This has nothing to do with development. What it has everything to do with is mission statement of the company and its product goals. They offer the calendar and analytics to make you faster, not because they’re extra things that they thought would be nice.
This is a perfect example, analysis has nothing to do with Strava’s main mission statement. Strava exists to be social media for athletes. Its main goal is just to be a place to post rides and comment on others. It makes tons of sense to break off analysis and charge separately for it because it is completely separate to the standard use of the platform and just there because it was a way to charge people more money.
You are correct that it would be skewed not only because folks here are above average users, but also because most, but not all, are grandfathered in at a lower rate. As much as it has been said that will continue, things can change.
To all those ‘Grandfathered in’ who think the price increase is trivial, let your subscription lapse for a single day the next time it’s due and sign up again at the new price. It’s a great way of not only putting your money where your mouth is, but also helping to support the company.
That’s exactly what I said. What is the target market they are aiming for. Cadillacs or Corollas. Both get you places, but in vastly different environments.
There is a big difference between “can’t” and “won’t”. You keep saying that they “can’t” because they are core features. I use the plans the plans period. I am faster than I was before TR so they aren’t “100% necessary” to the core mission of making one faster. They are value-add to those who want to go the extra distance to get that much more faster. What’s the breakdown of faster to race-faster?
There is no technical reason why the app cannot be structured and offered in a tiered structure. TR “won’t” develop and offer it this way. I am providing feedback as to why I believe it would be beneficial to do so.
Agree to disagree is a fine conclusion here (and many other places )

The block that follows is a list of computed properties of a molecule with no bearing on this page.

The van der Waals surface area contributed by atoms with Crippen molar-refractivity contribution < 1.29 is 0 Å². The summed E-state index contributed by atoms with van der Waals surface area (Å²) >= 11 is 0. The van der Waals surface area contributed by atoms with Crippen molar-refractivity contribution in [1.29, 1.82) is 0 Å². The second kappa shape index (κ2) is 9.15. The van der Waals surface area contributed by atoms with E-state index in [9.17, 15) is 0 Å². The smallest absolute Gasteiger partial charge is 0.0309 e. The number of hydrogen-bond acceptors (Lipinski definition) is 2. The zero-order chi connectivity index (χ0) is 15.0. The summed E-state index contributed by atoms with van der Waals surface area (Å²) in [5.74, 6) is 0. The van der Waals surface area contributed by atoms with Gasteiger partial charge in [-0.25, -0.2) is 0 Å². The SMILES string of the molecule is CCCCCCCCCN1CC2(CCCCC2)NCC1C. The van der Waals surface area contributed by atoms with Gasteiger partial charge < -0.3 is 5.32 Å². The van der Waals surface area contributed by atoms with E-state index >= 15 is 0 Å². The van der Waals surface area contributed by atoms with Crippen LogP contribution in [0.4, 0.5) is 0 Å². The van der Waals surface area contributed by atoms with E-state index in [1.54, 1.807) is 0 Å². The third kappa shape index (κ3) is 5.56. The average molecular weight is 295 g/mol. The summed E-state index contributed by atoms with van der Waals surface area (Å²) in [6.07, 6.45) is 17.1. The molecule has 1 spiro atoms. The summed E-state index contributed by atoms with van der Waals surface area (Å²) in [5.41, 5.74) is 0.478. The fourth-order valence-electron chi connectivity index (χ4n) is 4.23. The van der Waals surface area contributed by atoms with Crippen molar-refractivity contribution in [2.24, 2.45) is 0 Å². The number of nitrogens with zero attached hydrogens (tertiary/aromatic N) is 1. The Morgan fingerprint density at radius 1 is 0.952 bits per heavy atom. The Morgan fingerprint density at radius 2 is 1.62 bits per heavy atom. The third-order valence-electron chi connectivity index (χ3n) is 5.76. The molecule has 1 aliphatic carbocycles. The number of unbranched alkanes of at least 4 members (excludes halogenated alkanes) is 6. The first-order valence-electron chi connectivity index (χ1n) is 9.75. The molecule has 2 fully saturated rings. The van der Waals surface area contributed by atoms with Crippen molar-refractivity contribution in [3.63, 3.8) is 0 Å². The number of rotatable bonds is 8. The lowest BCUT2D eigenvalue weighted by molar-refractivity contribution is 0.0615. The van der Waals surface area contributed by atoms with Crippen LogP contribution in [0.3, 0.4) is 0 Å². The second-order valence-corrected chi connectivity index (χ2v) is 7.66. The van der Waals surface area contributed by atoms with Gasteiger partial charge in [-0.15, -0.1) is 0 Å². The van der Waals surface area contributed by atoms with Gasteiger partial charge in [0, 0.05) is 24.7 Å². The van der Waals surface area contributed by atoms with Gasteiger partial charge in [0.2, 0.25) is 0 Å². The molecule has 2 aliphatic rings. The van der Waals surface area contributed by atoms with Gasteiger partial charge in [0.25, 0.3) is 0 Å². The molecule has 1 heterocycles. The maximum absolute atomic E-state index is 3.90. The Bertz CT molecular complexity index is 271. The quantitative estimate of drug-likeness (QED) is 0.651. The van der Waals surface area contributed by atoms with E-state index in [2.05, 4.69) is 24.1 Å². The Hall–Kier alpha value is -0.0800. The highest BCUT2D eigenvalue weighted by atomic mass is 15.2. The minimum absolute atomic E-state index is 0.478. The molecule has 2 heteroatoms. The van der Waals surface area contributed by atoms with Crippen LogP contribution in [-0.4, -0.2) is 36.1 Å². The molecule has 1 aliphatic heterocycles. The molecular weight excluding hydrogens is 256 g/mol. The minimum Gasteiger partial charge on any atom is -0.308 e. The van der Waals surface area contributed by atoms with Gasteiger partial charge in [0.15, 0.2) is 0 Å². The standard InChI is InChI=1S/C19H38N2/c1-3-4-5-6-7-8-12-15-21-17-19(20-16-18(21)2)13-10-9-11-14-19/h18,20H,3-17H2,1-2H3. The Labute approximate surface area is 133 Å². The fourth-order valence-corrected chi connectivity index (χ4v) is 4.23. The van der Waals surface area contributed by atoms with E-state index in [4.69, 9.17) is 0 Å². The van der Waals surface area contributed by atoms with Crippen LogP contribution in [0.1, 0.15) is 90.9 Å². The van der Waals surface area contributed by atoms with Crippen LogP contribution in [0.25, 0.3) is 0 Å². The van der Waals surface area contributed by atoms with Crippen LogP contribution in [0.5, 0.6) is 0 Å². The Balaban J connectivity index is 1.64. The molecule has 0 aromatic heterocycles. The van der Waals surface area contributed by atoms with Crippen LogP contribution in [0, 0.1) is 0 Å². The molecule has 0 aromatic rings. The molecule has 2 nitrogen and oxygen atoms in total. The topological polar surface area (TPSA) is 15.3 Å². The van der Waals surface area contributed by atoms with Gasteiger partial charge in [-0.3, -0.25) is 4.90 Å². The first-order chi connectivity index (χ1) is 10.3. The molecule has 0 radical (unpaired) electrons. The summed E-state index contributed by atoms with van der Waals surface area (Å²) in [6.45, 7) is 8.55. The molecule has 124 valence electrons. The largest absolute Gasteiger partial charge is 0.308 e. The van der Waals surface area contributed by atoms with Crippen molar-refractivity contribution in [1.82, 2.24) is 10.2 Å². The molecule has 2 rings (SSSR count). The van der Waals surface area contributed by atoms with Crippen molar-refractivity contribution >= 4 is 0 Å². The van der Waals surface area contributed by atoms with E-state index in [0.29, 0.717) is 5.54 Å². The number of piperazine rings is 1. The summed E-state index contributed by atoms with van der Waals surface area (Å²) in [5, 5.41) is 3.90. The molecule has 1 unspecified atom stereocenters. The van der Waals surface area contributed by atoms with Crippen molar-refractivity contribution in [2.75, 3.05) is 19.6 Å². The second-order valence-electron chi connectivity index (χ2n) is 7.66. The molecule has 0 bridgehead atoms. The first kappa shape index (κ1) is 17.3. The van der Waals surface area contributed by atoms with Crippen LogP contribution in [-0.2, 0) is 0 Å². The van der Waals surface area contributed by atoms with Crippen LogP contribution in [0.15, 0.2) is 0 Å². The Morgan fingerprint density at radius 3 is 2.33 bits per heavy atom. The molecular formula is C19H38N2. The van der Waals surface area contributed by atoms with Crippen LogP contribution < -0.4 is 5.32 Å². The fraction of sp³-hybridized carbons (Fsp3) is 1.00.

Seriously though, I do appreciate the consideration and thought from you and others.
The overall level of respect shown on this forum is something I value greatly, and I feel it makes this one of the better places on the web.
I try to help refocus and keep that perspective (when I see it drifting towards undesired directions), with hopes that it doesn’t squash the valuable discussion, and leads to new understanding for myself and others.
Most of what TR has planned is defensive. When all is said and done, if TR executes, you’ll just be getting stuff you could of had today somewhere else.
TR is never going to do data logging and basic data analysis better than the folks who actually invented (or popularized) all the key metrics (TP). At best, TR might eventually match TP but that is not going to attract more users to TR. TP is now $70 a year cheaper than TR so if data logging and analysis is all you’re after, even future perfected TR is never going to be your choice. TR might get some users who would already be on or drawn to TR to drop TP but that puts no money in TR’s pocket so investing just to make that happen does not seem like a great use of resources.
Another issue for TR is they have now priced in the advanced features before they are actually available. A new user shopping for a training package can now get TrainingPeaks Premium AND buy a structured cycling or triathlon plan within the TP app from a high end coaching firm for less than the new annual cost of TR. That is rather stunning when you think about it.